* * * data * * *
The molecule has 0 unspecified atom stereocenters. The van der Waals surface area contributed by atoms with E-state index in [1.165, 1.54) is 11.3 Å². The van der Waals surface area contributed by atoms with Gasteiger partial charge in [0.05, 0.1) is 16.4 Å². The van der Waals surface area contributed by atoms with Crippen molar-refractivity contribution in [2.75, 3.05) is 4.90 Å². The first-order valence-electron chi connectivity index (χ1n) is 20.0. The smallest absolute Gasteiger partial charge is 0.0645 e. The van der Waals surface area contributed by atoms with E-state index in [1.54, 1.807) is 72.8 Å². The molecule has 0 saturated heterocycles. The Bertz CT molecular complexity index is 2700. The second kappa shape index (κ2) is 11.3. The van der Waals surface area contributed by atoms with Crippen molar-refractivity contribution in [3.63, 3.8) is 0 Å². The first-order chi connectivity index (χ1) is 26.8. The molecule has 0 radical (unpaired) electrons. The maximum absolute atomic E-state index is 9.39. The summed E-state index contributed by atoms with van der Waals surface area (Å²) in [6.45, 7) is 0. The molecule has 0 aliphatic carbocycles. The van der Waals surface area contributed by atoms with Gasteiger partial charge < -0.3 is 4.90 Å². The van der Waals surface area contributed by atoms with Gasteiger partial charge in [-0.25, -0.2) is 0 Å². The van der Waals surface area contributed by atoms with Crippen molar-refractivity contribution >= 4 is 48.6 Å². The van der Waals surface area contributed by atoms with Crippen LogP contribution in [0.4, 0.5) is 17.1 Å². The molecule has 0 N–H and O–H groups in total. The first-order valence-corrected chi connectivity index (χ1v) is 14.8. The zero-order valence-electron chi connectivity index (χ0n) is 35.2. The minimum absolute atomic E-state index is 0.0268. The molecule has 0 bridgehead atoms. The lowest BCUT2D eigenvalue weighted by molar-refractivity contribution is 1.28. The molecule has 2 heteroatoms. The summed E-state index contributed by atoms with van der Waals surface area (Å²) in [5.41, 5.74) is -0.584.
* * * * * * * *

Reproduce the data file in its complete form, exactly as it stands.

The molecule has 0 unspecified atom stereocenters. The van der Waals surface area contributed by atoms with E-state index in [1.165, 1.54) is 11.3 Å². The van der Waals surface area contributed by atoms with Gasteiger partial charge in [0.05, 0.1) is 16.4 Å². The van der Waals surface area contributed by atoms with Crippen molar-refractivity contribution in [2.75, 3.05) is 4.90 Å². The first-order valence-electron chi connectivity index (χ1n) is 20.0. The smallest absolute Gasteiger partial charge is 0.0645 e. The van der Waals surface area contributed by atoms with E-state index in [1.54, 1.807) is 72.8 Å². The molecule has 0 saturated heterocycles. The Bertz CT molecular complexity index is 2700. The second kappa shape index (κ2) is 11.3. The van der Waals surface area contributed by atoms with Crippen molar-refractivity contribution in [3.63, 3.8) is 0 Å². The first-order chi connectivity index (χ1) is 26.8. The molecule has 0 radical (unpaired) electrons. The maximum absolute atomic E-state index is 9.39. The summed E-state index contributed by atoms with van der Waals surface area (Å²) in [6.45, 7) is 0. The molecule has 0 aliphatic carbocycles. The van der Waals surface area contributed by atoms with Gasteiger partial charge < -0.3 is 4.90 Å². The van der Waals surface area contributed by atoms with Gasteiger partial charge in [-0.25, -0.2) is 0 Å². The van der Waals surface area contributed by atoms with Crippen molar-refractivity contribution >= 4 is 48.6 Å². The van der Waals surface area contributed by atoms with Crippen LogP contribution in [0.4, 0.5) is 17.1 Å². The molecule has 0 N–H and O–H groups in total. The first-order valence-corrected chi connectivity index (χ1v) is 14.8. The zero-order valence-electron chi connectivity index (χ0n) is 35.2. The minimum absolute atomic E-state index is 0.0268. The molecule has 0 bridgehead atoms. The lowest BCUT2D eigenvalue weighted by molar-refractivity contribution is 1.28. The molecule has 2 heteroatoms. The summed E-state index contributed by atoms with van der Waals surface area (Å²) in [5.41, 5.74) is -0.584.